Henry Brinton, a contributor to Homiletics who writes for every issue, has another column for the USA Today Monday religion page. It’s about the religious roots of the modern Olympics. Here’s how he starts:
When the Summer Olympics opened in London last Friday, there was a version of a religious ritual in the Olympic oath, procession of athletes and lighting of the flame. This was no accident because the modern Olympics have religious roots, though they appear to have largely secular fruits.
I'm reminded of this fact because it was in London in 1908 that an Anglican bishop named Ethelbert Talbot first said, "The most important thing in these Olympics is not so much winning as taking part" — a phrase that became part of the Olympic creed. He was following in the footsteps of Catholic priest Henri Didon, who gets credit for the official Olympic motto citius, altius, fortius (faster, higher, stronger). When Didon was a seminarian in the mid-1800s,his superiors organized "Olympic games" for the students, years before the first modern Olympiad in 1896.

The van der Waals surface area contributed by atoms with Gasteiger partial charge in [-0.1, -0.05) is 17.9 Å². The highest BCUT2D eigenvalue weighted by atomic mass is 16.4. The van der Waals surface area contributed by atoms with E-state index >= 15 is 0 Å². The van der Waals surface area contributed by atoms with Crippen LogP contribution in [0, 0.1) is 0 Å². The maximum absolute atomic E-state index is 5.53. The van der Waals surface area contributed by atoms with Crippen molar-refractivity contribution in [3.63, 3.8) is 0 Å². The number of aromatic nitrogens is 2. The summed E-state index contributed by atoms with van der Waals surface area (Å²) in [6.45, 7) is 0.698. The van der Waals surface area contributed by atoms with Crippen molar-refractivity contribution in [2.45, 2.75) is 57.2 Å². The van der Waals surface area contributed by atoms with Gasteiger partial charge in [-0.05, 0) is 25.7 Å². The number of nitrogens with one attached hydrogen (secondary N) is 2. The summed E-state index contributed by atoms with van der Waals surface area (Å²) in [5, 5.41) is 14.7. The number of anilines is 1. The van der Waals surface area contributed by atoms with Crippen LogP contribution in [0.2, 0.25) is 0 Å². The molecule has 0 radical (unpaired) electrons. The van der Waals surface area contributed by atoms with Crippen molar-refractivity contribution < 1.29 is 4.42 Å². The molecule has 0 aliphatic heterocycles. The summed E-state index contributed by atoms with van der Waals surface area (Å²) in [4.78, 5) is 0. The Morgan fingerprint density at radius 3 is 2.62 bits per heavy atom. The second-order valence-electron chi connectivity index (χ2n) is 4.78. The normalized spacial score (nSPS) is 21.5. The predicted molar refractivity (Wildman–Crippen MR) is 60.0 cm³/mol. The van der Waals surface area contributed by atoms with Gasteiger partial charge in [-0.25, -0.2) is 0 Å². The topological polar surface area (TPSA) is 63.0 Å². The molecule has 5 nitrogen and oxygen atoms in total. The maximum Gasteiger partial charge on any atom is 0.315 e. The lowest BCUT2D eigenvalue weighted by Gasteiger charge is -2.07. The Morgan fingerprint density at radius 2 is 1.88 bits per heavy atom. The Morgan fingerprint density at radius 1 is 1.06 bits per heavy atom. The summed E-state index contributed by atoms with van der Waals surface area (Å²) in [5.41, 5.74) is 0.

Even the founder of the modern Olympics, Baron Pierre de Coubertin, was educated by Jesuits and said, "The first essential characteristic of the Olympics, both ancient as well as modern, is to be a religion … above and outside the churches." He was influenced by proponents of "muscular Christianity," who turned away from traditional Christian contempt for the body and used sports as a method of strengthening faith and morality. …
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